Gave  us
 kindergarten,
 beer and the
 hot dog.
   Nativism
Anti-foreigner
 feelings grow with the
 increase in new
 immigrants.
Anti-Catholic
 prejudice led to the
 creation of Catholic
 parochial schools.
1849  - the Order of the Star-
 Spangled Banner is formed.
Led to the creation of the American
 Party -- known as Know-Nothings.
Citizen
Know-
Nothing
March of Mechanization
       1750
The  Industrial
 Revolution
 begins in Britain,
 but it is slow to
 take root in
 America.
   Why?
 Land was cheap in
  America.
 Labor was scarce.
 Capital investment
  was not plentiful.
 Raw materials were
  undiscovered.
Consumers   were scarce.
Long established British factories were more
 competitive.
Britain had a monopoly on Textile machinery.
   1791
Samuel   Slater “The
 Father of the American
 Factory System” builds
 first U.S. factory - a
 Textile mill in Rhode
 Island
     Eli Whitney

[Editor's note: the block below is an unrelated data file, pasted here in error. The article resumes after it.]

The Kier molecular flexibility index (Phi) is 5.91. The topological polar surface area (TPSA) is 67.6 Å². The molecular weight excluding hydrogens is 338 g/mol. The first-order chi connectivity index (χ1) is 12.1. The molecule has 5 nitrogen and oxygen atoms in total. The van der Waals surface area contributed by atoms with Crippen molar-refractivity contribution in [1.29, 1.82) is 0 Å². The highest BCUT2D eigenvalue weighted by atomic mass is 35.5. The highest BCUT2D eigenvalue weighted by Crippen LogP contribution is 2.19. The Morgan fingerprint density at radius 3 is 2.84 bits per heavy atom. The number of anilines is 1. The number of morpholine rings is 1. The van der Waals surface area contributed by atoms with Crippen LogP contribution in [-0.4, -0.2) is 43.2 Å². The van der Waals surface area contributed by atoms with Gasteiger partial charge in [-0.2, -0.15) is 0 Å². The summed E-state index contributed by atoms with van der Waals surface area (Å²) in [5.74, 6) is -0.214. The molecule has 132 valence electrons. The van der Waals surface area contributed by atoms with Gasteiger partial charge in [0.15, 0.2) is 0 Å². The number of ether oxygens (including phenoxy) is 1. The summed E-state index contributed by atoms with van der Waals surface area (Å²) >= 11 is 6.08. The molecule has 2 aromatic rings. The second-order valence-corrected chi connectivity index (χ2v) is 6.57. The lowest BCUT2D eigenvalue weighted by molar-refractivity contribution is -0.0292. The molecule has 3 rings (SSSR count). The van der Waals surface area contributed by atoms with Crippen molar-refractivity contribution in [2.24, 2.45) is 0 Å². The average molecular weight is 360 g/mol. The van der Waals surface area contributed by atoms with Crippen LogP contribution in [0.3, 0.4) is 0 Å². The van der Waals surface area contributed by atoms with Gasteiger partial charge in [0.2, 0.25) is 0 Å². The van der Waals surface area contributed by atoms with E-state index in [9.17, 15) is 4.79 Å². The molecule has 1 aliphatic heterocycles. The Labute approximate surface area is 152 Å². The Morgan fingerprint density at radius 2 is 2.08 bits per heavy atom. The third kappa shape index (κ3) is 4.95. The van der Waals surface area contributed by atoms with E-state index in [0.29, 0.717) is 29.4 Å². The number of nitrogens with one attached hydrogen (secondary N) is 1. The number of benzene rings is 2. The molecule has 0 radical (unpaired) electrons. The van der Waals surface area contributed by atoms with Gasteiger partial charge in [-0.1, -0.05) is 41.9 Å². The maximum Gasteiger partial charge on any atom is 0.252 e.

1793  - Eli Whitney
 invents the Cotton
 Gin - made cotton
 profitable and
 slavery an institution
 in the South.
The Cotton Engine
1798 - Whitney
later develops the
idea of
interchangeable
parts which leads
to mass
production.
  New England Manufacturing

New
England’s poor
farm land
made factories
attractive.
Dense  population, capital from
 shipping and seaports made importing
 raw materials practical.
Rapid  rivers
 provided water
 power.
Non-intercourse
 and the War of
 1812 increased
 the need for
 American made
 goods.
Rise of nationalism
 increased the call to
 “buy American.”
1814  - First
 spinning-
 weaving cloth
 factory built
 in Waltham,
 Mass.
    Treaty of Ghent
After the peace of
Ghent Britain began
dumping its products